You Got A Question? Ask    GNOME Community!

Pop(ular) Application Menu Items

Pop() is a function that removes an item from a list. Also pop stands for popular. It seems that Pop() has become popular in Gnome 3.12 ;)

Here we go again with issues in Application Menus. Application menus items are meant to affect the global scopes of application, where Window menu items are meant to affect the current window context.

This discrimination is never going to work, because it has nothing to do with the way that menus are placed.

What Gnome actually does, is to ask from developers to write clear scopes in application UI functions, that affect either the current running context or the whole application. Can’t be done.

Think of the import/export example. Import might affects the current context, when export affects the Application.


Documents in 3.12 moved the Grid Menu from Application Menu to Application Window.

The reason?

#697591 It is confusing that the grid/list options in Documents are in the application menu and not in the toolbar like in nautilus.

It is good idea to read the full threads on these bugs to understand the full reasoning.


In Documents 3.12 the grid menu is removed from Application Menu and is placed between Search and Select, as a two states button (Grid/List).

While this change is an improvement it brings an obvious question. If Gnome Designers can’t decide where a menu belongs, what do they expect to happen with 3rd-party apps? Either a mess, or they won’t just get bothered to use AppMenus.

Context Apps

Kinda odd but Applications Menus were introduced on Gnome Context Applications (Documents, Photos, Music, etc); They were introduced on the applications that actually don’t need an Application Menu, because everything is about context.

Looking at Documents Application Menu we can now see only [Help/About/Quit/Fullscreen] which are the only items (some more: new window, kill) that can be standardized in Application Menus.


Nautilus 3.12 also comes with such a change. Enter Location Item moved from Application Menu to Gear Menu.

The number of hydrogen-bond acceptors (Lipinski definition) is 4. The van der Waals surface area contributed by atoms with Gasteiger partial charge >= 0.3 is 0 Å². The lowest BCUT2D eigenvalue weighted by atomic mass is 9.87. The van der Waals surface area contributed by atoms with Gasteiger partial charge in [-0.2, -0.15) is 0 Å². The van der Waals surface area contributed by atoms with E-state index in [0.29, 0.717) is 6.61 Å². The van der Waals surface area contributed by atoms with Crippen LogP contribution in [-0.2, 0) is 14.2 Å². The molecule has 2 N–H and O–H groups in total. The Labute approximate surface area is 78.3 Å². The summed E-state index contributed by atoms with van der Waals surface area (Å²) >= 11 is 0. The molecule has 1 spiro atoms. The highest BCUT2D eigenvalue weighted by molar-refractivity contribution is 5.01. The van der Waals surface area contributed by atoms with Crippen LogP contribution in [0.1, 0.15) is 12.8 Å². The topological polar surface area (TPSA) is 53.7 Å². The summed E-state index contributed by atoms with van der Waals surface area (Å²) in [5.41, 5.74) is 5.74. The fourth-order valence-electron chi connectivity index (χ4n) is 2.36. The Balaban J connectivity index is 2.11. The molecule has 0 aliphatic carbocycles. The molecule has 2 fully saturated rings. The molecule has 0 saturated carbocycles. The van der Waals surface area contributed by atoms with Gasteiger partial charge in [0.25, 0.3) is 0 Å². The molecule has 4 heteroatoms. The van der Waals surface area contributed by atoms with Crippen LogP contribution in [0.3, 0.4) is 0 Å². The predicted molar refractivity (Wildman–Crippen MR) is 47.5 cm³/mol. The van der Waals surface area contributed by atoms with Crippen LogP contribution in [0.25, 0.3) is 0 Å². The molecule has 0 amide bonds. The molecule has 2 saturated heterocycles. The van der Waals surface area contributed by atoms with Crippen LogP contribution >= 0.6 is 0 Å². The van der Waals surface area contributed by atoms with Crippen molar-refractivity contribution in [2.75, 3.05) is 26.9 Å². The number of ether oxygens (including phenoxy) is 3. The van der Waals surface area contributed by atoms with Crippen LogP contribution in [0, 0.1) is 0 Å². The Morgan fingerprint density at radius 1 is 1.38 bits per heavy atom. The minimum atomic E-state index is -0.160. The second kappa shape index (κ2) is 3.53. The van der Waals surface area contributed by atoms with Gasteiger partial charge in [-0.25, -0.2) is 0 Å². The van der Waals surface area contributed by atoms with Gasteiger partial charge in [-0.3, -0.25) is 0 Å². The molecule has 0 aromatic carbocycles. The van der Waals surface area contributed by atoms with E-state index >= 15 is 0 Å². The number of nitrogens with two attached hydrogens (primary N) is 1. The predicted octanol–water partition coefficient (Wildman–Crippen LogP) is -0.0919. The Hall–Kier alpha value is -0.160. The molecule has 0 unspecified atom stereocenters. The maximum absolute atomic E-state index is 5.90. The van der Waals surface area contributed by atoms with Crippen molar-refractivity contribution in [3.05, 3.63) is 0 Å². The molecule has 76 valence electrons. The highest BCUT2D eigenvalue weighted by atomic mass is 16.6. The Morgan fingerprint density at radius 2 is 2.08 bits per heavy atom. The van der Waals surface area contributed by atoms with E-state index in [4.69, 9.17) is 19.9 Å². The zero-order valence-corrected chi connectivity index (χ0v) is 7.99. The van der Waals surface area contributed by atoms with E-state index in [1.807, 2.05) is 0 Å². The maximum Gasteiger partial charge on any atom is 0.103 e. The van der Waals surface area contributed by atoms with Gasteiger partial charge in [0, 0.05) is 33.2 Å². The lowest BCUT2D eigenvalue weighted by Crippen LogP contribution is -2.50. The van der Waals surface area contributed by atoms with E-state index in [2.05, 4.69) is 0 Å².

The reason?

#686967 The "Connect to Server" and "Enter Location" options don't really belong in the Application Menu, since they affect the current window rather than the application in general.


A wayland screenshot with root rights. A file in my Home Folder that I can’t remove :(

This change might seem very insignificant, but let me tell you my story. When Nautilus added the “sort ” functions under the Arrow Menu, I couldn’t discover them. I never imagined that the Arrow Menu would serve this purpose. As a matter of fact I asked someone “how can I sort out my files!?“.

The point is that you can’t change menu placement in every release. For such modules as Documents and Nautilus, it might be okay (not always), but what if we were doing that in applications like Gimp?

  We can't watch comments unless G+ provides an API or if you send a notification, e.g +World Of Gnome
     Sometimes is better to place your questions on GNOME Community
  • Pingback: Pop(ular) Application Menu Items | Linux news()

  • Eduard Gotwig

    how I can sort out my files!? should be how can I sort out my files!? Enrage :3

    Gimp is not going to adept those changes anytime, if they dont work well under windows and OS X as well.

    • alex285

      They won’t coz they can’t even if they want. I really admire what MS did in Office 2010 + with menus.

      • Adonis K. (Varemenos)

        almost everyone hates the ribbon menu

        • alex285

          That goes to the people that were used on 2007. If you try for 1st time 2010 and 2007, you will go with the new menus. My opinion.

          • Eduard Gotwig

            AFAIK in Win8 they want to drop the idea of ribbon menus again. Its quite funny to see that every fucking windows version they change the look of their application widget toolkits completly xD I am shocked.

            And in the future I think Microsoft will not even care about such widgets anymore, and just play in their quadratic sandbox.

          • Rafael Luik

            Win8’s new Windows Explorer ribbon tells another story.

        • Satyajit Sahoo

          I like it :D

  • Hamvil